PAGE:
When will the next oil crash?
A recent report on global oil prices suggests that there is a real possibility that we might see a spike in oil prices in the next few months.
The report by consultancy KPMG is a study of oil prices from 2005 to 2018, and it found that prices rose by 8.3% annually between 2005 and 2014.
The figure for the period between 2017 and 2019 is 5.6%, and the current trend is for prices to rise by 7.6% per annum.
The global average oil price is $60 per barrel, and the average Brent price is around $115 per barrel.
This is an annual rate of inflation that is very close to the historical rate of 1.7%.
The authors of the KPMGs report argued that the rise in oil price could be linked to a weakening of demand for oil.
“While the current oil price may be driven by domestic demand, the oil market is expected to be much more vulnerable to price shocks from geopolitical developments, and a strengthening of the US dollar,” the report said.
“We believe that this is the catalyst for an oil price surge that we believe is likely to occur in the first half of 2019.
If this happens, it would lead to the largest price fall in history.”
The KPMGS report also highlighted the effects of the global financial crisis that is still in full swing, including a slowdown in global demand for crude oil.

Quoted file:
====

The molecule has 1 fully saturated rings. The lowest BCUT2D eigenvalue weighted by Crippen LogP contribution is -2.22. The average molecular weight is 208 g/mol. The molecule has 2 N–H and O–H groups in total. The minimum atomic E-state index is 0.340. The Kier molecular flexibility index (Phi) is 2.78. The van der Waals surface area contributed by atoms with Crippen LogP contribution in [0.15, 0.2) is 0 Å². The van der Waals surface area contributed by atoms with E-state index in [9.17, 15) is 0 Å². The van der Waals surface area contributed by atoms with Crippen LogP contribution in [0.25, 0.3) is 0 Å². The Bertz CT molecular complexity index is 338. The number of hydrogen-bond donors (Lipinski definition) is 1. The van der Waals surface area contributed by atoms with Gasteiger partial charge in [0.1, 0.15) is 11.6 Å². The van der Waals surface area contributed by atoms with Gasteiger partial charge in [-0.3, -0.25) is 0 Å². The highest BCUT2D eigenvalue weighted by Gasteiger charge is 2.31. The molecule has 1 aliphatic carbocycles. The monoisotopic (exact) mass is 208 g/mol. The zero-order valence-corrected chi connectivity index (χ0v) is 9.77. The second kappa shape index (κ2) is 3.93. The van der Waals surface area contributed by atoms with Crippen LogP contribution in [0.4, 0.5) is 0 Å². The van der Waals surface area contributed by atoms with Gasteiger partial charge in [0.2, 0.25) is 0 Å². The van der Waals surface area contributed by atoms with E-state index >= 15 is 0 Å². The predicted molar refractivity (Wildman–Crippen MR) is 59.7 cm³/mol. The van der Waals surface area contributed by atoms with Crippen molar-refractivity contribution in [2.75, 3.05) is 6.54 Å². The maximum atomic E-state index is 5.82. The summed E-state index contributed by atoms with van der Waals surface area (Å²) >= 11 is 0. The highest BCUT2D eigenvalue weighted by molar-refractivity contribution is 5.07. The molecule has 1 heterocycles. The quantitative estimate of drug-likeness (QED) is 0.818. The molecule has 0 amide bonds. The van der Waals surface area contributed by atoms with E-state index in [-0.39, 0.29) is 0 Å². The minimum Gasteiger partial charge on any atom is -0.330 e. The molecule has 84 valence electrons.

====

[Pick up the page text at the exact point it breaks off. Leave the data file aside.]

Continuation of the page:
“The impact of global financial shocks is likely also to be felt in the US market, which has been among the most robust in the world, with oil demand growing in both domestic and international markets,” the KPRS report said, adding that oil prices would be a “natural catalyst” for a global economic downturn.
The price of oil has fallen by around $10 a barrel over the past year, according to KPM, so if prices fall, it could be a negative for global demand.
KPMG said the US, Canada, and Russia are the most vulnerable countries to the impact of a sharp fall in oil demand.
The US and Canada have seen a decline in oil production, and these countries are the countries that would be most at risk from a downturn in demand.
“While oil production is likely a positive in many areas, the negative impact of the financial crisis is likely greater than the positive effect of a decline, particularly in oil-producing countries such as the US,” the researchers said.